Inside NACDL: The Loss of a Crusader for a New Paradigm

Jeff Adachi died suddenly on Feb. 22, 2019. His death came just weeks after he had been sworn in to serve his fifth term as San Francisco Public Defender. His office was recognized for the trailblazing work he led to challenge the tyranny of cash bail.

Access to The Champion archive is one of many exclusive member benefits. It’s normally restricted to just NACDL members. However, this content, and others like it, is available to everyone in order to educate the public on why criminal justice reform is a necessity.

Jeff Adachi (1959 – 2019)
Jeff Adachi portrait | Photo by Robert FujiokaOn Jan. 11, 2019, Jeff Adachi accepted NACDL’s Champion of Public Defense Award on behalf of the office he led for nearly two decades, the San Francisco Public Defender’s Office. Jeff’s office was recognized for the trailblazing work he led to challenge the tyranny of cash bail. He began his remarks with a statement that characterized his career as a defense lawyer and as one of the handful of elected public defenders in the nation, and the only one in California:

There is a new paradigm for public defenders and all criminal defense lawyers. It is so important that we no longer accept the status quo.

Exactly six weeks later, the profession lost one of its most eloquent and effective spokespersons for criminal justice reform. And NACDL lost a valuable member and Director. Jeff Adachi passed away suddenly on Feb. 22, 2019. His unexpected death came just weeks after he had been sworn in to serve his fifth term as San Francisco Public Defender. He was elected without opposition.

Rick Jones quote on Jeff Adachi         

Everything that Jeff did reflected his determination not to accept the status quo. When he learned that new organizations and young lawyers were challenging the very concept of bail in small cities in the South and Midwest, as he put it, “I thought, wow. I wonder if that could happen here in San Francisco.” And he made it happen. His office launched impact litigation, filed countless appeals challenging bail determinations, and began filing bail motions challenging the bail in every case in which an accused person could not post bail. His office nearly shut down the courts by filing more than 800 motions in about a week. These efforts led to the groundbreaking Humphreys case,{1} 1   In re Humphrey, 19 Cal. App. 5th 1006 (2018). in which the California Supreme Court will consider whether to strike down the bail system.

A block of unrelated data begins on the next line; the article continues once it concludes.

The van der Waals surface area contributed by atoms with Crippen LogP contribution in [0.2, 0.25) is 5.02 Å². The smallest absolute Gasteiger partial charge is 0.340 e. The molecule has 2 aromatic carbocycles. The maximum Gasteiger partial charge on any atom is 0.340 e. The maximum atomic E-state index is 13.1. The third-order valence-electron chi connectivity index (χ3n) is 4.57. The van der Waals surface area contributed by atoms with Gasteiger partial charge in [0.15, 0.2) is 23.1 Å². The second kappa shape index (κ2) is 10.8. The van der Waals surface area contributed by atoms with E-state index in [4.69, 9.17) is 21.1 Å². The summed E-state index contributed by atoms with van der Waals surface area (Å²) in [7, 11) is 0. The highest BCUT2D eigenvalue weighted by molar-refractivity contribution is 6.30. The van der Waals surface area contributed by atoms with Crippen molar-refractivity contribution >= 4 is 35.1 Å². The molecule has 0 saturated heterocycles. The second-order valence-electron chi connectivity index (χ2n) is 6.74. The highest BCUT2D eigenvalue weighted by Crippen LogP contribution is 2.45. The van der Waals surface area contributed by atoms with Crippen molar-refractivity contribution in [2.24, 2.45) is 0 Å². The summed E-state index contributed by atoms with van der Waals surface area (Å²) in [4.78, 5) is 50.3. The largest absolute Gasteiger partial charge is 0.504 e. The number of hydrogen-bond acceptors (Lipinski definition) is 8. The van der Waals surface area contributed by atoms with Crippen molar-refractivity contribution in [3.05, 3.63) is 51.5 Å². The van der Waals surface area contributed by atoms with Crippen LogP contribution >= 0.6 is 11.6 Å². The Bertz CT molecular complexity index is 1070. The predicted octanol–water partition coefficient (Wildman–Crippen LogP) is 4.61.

This most recent effort was one of myriad efforts that Jeff initiated to serve not just individual clients, but the larger community as well. He took seriously his role as an elected public official and saw his role as being an advocate for those whose lives were disrupted or destroyed by the criminal justice system. Nearly a decade ago, at a time when there was far less interest in reform than there is today, Jeff participated in a conference — convened by NACDL in partnership with the ABA and the Department of Justice — to brainstorm how to address the criminal justice crisis that disproportionately afflicts the poor in this country. The concept was to bring together pioneers in the field that had undertaken unique programs to break the cycle of despair that is all too often the hallmark of criminal justice in America.{2} 2   This conclave resulted in the publication of Indigent Defense Reform: The Solution Is Multifaceted, available at Jeff presented on “Clean Slate,” an innovative community outreach program he created that — at that time — had already assisted in securing expungement of more than 1,400 criminal records. He also described another initiative to use social workers to assist the children of incarcerated parents.{3} 3  In 2009, Jeff Adachi received the Program of the Year Award from the California Public Defenders Association for his The Children of Incarcerated Parents effort.


Programs such as those described by Jeff at the NACDL conference are now increasingly prevalent throughout the country — a welcome development that was fueled by the fact that Jeff Adachi would not accept the status quo. Whether it was his determination to expose racism, fight zealously for adequate public defense funding, stand up for the rights of immigrants, expose police misconduct, or engage in countless other innovations designed to promote opportunity and improve the human condition, Jeff was always willing to advocate for the downtrodden. He was the quintessential defender for his clients and a public advocate for his entire community. No doubt Jeff Adachi’s lifelong crusade to fight injustice was influenced by the fact that his parents spent time behind the barriers of an internment camp during World War II. And his extraordinary contributions to his clients, his city, and his country are yet another reminder that the true greatness of the United States of America shines brightest when barriers fall and heroes rise.



When he concluded his acceptance remarks at the award ceremony in January, Jeff Adachi left us with what sadly turned out to be his final call to arms to his colleagues: “It is an exciting time. Our work has just begun.” For Jeff, the work has now ended, all too abruptly. For those who remain, the work continues, and Jeff Adachi’s legacy will forever inspire those who abhor injustice to never accept the status quo.

About the Author

Norman L. Reimer is NACDL’s Executive Director and Publisher of The Champion.

Norman L. Reimer
Washington, DC

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